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01-08-2017, 10:14 PM   #1
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American solar eclipse 2017

I'm starting to plan for the August solar eclipse that will occur over North America and have some questions I'm hoping will be met with the collective wisdom of this group.

I'm planning on using two bodies, one with a wide (Sigma 10-20) and one with a tele (either the DA 50-200 ED WR or the DA 55-300mm ED). Obviously amateur/enthusiast equipment. Better options? I've also have the faster and sharper 35mm F2.8 Limited and the 50 F1.8 at my disposal.

A couple of equipment questions:

First, about the bodies.

I'm a happy KS-2 user now and can't afford a K3 ii, but I'm thinking of selling it to subsidize a purchase of a new K-70 or used K-3; maybe a used K-50 or K-30 for a second body? Recommendations? I need wi-fi on at least one body for work, so that's a factor.

Second, will stacked ND filters work for this shoot? I've got an ND8. ND4 and ND2 that stacked will give me 14 stops, or should I get a unitasker filter for this eclipse, knowing I will likely never need such a piece of equipment again. But, it is a once-in-a-lifetime event ...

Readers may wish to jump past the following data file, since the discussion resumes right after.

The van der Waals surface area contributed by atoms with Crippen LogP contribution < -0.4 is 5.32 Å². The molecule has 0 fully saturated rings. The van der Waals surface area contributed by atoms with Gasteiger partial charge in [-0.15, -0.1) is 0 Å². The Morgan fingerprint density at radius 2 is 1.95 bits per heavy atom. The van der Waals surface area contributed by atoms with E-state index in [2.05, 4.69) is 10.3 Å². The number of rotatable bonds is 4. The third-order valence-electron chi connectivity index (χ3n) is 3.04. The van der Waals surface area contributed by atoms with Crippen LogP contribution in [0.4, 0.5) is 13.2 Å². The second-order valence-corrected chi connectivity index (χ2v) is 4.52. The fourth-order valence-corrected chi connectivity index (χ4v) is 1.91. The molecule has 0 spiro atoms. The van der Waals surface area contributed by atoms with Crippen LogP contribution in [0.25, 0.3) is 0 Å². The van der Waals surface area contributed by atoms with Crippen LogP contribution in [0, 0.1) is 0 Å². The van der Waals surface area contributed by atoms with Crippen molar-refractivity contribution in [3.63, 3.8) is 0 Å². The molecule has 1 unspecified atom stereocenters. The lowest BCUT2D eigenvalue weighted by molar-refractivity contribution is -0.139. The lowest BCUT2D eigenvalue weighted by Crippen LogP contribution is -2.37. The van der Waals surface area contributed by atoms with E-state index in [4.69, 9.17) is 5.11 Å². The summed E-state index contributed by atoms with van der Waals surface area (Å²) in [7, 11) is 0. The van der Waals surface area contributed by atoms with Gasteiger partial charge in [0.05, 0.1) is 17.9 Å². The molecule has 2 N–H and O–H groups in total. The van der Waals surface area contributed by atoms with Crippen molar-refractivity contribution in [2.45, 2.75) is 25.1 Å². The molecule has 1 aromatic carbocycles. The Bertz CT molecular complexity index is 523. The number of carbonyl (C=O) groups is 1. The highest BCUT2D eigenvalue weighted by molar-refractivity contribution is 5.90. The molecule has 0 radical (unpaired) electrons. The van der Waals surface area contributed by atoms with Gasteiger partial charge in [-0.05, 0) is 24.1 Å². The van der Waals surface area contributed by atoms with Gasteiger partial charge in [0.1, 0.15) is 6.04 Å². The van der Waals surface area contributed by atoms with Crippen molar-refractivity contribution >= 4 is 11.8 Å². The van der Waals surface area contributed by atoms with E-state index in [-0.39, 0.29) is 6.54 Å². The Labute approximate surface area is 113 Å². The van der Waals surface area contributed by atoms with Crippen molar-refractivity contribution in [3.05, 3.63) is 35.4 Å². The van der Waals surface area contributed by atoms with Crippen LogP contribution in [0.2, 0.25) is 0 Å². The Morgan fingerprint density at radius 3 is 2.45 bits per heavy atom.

Thanks all.

01-09-2017, 02:59 AM - 1 Like   #2
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QuoteOriginally posted by NoCo Pentaxian Quote
I'm starting to plan for the August solar eclipse that will occur over North America and have some questions I'm hoping will be met with the collective wisdom of this group.

I'm planning on using two bodies, one with a wide (Sigma 10-20) and one with a tele (either the DA 50-200 ED WR or the DA 55-300mm ED). Obviously amateur/enthusiast equipment. Better options? I've also have the faster and sharper 35mm F2.8 Limited and the 50 F1.8 at my disposal.

A couple of equipment questions:

First, about the bodies.

I'm a happy KS-2 user now and can't afford a K3 ii, but I'm thinking of selling it to subsidize a purchase of a new K-70 or used K-3; maybe a used K-50 or K-30 for a second body? Recommendations? I need wi-fi on at least one body for work, so that's a factor.

Second, will stacked ND filters work for this shoot? I've got an ND8. ND4 and ND2 that stacked will give me 14 stops, or should I get a unitasker filter for this eclipse, knowing I will likely never need such a piece of equipment again. But, it is a once-in-a-lifetime event ...

Thanks all.
depending on your budget, consider renting equipment from a company like Lens rental from Tennessee both for trials and for the actual event.